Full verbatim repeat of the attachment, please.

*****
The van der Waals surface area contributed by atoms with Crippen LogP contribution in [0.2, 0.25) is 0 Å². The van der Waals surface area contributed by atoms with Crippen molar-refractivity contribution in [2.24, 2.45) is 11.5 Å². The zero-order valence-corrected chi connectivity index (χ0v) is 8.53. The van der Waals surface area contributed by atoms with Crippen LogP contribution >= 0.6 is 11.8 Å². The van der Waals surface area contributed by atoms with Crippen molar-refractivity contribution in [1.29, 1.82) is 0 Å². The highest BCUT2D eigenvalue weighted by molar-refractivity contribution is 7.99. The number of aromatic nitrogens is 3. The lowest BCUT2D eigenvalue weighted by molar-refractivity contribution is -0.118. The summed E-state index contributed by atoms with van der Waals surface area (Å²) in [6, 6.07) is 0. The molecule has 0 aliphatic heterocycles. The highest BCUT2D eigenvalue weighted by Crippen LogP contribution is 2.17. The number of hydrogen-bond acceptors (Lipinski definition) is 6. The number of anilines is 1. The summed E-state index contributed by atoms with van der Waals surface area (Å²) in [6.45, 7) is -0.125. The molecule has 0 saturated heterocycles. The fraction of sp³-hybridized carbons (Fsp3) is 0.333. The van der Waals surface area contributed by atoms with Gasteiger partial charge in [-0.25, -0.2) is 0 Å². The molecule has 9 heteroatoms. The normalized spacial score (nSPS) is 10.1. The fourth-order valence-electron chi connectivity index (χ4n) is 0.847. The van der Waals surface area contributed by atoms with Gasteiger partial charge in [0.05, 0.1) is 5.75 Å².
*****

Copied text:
The van der Waals surface area contributed by atoms with Crippen LogP contribution in [0.2, 0.25) is 0 Å². The van der Waals surface area contributed by atoms with Crippen molar-refractivity contribution in [2.24, 2.45) is 11.5 Å². The zero-order valence-corrected chi connectivity index (χ0v) is 8.53. The van der Waals surface area contributed by atoms with Crippen LogP contribution >= 0.6 is 11.8 Å². The van der Waals surface area contributed by atoms with Crippen molar-refractivity contribution in [1.29, 1.82) is 0 Å². The highest BCUT2D eigenvalue weighted by molar-refractivity contribution is 7.99. The number of aromatic nitrogens is 3. The lowest BCUT2D eigenvalue weighted by molar-refractivity contribution is -0.118. The summed E-state index contributed by atoms with van der Waals surface area (Å²) in [6, 6.07) is 0. The molecule has 0 aliphatic heterocycles. The highest BCUT2D eigenvalue weighted by Crippen LogP contribution is 2.17. The number of hydrogen-bond acceptors (Lipinski definition) is 6. The number of anilines is 1. The summed E-state index contributed by atoms with van der Waals surface area (Å²) in [6.45, 7) is -0.125. The molecule has 0 saturated heterocycles. The fraction of sp³-hybridized carbons (Fsp3) is 0.333. The van der Waals surface area contributed by atoms with Gasteiger partial charge in [-0.25, -0.2) is 0 Å². The molecule has 9 heteroatoms. The normalized spacial score (nSPS) is 10.1. The fourth-order valence-electron chi connectivity index (χ4n) is 0.847. The van der Waals surface area contributed by atoms with Gasteiger partial charge in [0.05, 0.1) is 5.75 Å².